How Human Carnivory Harms Global Biodiversity
The ethical issues around meat consumption are familiar to many animal advocates. Indeed, moral stances, health, and environmental concerns are three major reasons why people become veg*n. The environmental motivations for veg*nisms have mostly been studied in terms of impacts on specific species or ecosystems, rather than quantitatively and at the level of global biodiversity. In this study, a team of researchers revealed that meat consumption threatens roughly 25% of vertebrate species—and this, they note, is a conservative estimate. For some “classes” (for example, amphibians) and habitats (such as the oceans), this figure is even higher.
To conduct their study, the team used the International Union for Conservation of Nature Red List of Threatened Species (IUCN Red List) Database. Among the 46,000+ vertebrate species included in the dataset, the researchers randomly sampled 1,000 and categorized them as fishes, amphibians, reptiles, birds, or mammals, dividing further by habitat and ecosystems. They then identified five general mechanisms by which human carnivory might be threatening a species towards extinction, including:
- Predation: Including killing wild animals and egg collection, as well as bycatch.
- Competition: Including depletion of prey animal populations and killing animals who threaten agriculture and other human activities.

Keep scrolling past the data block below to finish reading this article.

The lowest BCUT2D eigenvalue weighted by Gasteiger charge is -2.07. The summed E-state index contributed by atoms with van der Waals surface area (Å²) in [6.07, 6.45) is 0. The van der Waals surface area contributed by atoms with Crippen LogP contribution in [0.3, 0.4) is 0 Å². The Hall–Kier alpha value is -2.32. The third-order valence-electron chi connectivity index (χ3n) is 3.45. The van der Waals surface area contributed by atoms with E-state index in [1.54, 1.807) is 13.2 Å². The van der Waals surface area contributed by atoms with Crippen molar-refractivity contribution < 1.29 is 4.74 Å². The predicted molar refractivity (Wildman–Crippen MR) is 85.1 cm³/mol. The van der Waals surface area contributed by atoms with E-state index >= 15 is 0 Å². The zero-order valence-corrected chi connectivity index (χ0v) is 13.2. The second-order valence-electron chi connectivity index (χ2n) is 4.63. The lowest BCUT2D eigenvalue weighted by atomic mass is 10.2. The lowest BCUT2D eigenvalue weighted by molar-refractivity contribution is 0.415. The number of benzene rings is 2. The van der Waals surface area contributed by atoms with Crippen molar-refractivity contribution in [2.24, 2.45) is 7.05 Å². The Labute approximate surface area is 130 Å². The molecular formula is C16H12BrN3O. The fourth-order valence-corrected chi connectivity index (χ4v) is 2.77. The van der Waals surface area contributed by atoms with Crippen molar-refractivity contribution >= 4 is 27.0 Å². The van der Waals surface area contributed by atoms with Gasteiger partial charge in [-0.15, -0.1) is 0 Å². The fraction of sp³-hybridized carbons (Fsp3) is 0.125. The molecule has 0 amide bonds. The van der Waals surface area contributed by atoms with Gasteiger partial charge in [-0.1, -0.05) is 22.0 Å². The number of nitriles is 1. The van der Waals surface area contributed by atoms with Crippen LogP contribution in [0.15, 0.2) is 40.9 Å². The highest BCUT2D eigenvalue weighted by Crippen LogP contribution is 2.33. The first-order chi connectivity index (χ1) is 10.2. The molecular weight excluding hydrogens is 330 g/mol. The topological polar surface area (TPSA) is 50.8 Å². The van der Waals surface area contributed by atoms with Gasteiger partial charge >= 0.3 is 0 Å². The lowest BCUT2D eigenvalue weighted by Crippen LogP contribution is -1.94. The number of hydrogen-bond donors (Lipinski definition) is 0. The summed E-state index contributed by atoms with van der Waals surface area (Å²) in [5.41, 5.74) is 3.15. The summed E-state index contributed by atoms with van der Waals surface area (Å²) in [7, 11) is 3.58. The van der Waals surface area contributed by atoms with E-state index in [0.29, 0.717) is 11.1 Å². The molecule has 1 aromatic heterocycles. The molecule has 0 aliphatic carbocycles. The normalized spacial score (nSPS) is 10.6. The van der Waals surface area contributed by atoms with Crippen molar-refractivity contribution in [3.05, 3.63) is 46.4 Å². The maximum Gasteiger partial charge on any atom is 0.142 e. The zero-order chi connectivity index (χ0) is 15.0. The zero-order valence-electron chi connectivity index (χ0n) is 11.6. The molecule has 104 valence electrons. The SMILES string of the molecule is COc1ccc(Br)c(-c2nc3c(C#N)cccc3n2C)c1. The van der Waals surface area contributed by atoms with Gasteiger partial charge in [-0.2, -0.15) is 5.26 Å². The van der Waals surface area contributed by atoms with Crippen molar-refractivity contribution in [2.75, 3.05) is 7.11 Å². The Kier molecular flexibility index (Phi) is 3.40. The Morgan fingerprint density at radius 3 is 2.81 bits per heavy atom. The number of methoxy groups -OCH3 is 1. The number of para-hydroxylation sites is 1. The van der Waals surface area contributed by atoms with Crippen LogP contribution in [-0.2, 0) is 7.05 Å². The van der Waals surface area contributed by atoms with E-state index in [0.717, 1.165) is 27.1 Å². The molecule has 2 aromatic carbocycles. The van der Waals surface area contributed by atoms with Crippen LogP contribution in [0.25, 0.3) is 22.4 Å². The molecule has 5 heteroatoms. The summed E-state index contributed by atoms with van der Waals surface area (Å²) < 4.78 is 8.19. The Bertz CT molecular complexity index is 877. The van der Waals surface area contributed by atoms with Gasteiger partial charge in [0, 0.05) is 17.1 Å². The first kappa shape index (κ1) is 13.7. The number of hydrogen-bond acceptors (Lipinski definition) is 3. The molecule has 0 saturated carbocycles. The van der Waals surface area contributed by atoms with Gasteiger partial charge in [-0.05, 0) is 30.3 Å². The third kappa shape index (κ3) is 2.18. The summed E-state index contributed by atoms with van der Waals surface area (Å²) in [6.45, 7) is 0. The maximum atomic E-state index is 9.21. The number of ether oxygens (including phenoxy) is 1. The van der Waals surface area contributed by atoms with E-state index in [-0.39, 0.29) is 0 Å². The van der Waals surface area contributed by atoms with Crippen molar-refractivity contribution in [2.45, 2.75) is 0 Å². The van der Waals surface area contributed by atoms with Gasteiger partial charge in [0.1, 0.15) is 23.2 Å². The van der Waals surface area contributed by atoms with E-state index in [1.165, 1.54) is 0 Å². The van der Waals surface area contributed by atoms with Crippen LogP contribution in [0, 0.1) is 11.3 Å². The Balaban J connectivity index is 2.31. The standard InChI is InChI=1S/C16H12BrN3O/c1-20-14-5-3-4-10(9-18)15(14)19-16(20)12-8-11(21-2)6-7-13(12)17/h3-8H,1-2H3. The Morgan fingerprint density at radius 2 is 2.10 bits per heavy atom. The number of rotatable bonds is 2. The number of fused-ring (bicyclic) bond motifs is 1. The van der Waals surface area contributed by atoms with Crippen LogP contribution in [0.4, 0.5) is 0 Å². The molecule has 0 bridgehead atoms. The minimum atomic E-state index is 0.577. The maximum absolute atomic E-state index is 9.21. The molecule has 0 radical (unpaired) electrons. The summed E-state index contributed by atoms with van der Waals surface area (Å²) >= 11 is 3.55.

- Biohazards: Namely the mixing of farmed and wild populations (for example: disease spreading from farmed animals to nearby wild animals).
- Environmental Degradation: This typically occurs through destructive farming practices, raising farmed animals, agriculture, and climate change.
- Miscellaneous Factors: For example, climate change and killing animals to be used as bait/food and hunting.
Their results paint a dismal picture for vertebrates. Furthermore, different classes of animals and habitats are impacted in unique ways. To illustrate, across all vertebrates, predation is the most damaging, affecting 11.9% of all species. This is trailed by farmed animals, which affect 10.8% of vertebrates, bycatch at 5.4%, and biohazards at 3.3%. While this “ranking” applies to birds and mammals, it’s different for fishes. The second biggest impact on fishes comes from bycatch, rather than farmed animals Meanwhile, for amphibians and reptiles, farmed animals present by far the greatest threat For animals living in aquatic environments, biohazards are particularly damaging.
Taken together, the authors’ main point is that human carnivory, among all human-caused factors contributing to extinction and biodiversity loss, is uniquely threatening. It could explain the lion’s share of the ongoing global decline of the world’s vertebrate species. Predation, farmed animals, and bycatch—all practices that are directly involved with the meat production process—are by far the three most damaging and impactful mechanisms by which human carnivory threatens species.
Grim as these conclusions are, the authors argue that they offer opportunity. We can act on this newfound awareness and change our behaviors, policies, and cultures to accommodate the threats posed by and associated with biodiversity loss. Examples might include taxing the production of animal products, eliminating subsidies to animal agriculture and fisheries sectors, campaigns to bring attention to the costs of meat consumption, and supporting innovative, plant-based brands and markets. These are all angles that animal advocates have been working on and will do well to continue, in hopes of creating a more just, sustainable future.